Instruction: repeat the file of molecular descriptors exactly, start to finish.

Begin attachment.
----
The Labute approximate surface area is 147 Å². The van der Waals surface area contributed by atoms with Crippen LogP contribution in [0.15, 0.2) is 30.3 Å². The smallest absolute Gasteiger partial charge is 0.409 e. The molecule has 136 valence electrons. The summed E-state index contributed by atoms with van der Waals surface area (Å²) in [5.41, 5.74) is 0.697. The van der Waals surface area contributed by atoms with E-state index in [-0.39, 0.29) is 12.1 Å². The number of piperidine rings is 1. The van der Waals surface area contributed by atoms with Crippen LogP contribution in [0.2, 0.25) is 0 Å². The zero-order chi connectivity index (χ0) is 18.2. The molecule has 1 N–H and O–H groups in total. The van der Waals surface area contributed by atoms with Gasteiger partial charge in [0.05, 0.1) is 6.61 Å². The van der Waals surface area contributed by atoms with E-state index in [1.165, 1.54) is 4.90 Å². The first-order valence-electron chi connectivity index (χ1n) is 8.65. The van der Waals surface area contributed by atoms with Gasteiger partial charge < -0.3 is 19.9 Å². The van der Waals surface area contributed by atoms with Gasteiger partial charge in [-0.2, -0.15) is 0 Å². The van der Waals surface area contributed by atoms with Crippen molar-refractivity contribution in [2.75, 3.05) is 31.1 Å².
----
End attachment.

The Labute approximate surface area is 147 Å². The van der Waals surface area contributed by atoms with Crippen LogP contribution in [0.15, 0.2) is 30.3 Å². The smallest absolute Gasteiger partial charge is 0.409 e. The molecule has 136 valence electrons. The summed E-state index contributed by atoms with van der Waals surface area (Å²) in [5.41, 5.74) is 0.697. The van der Waals surface area contributed by atoms with E-state index in [-0.39, 0.29) is 12.1 Å². The number of piperidine rings is 1. The van der Waals surface area contributed by atoms with Crippen LogP contribution in [0.2, 0.25) is 0 Å². The zero-order chi connectivity index (χ0) is 18.2. The molecule has 1 N–H and O–H groups in total. The van der Waals surface area contributed by atoms with Gasteiger partial charge in [0.05, 0.1) is 6.61 Å². The van der Waals surface area contributed by atoms with E-state index in [1.165, 1.54) is 4.90 Å². The first-order valence-electron chi connectivity index (χ1n) is 8.65. The van der Waals surface area contributed by atoms with Gasteiger partial charge < -0.3 is 19.9 Å². The van der Waals surface area contributed by atoms with Gasteiger partial charge in [-0.2, -0.15) is 0 Å². The van der Waals surface area contributed by atoms with Crippen molar-refractivity contribution in [2.75, 3.05) is 31.1 Å².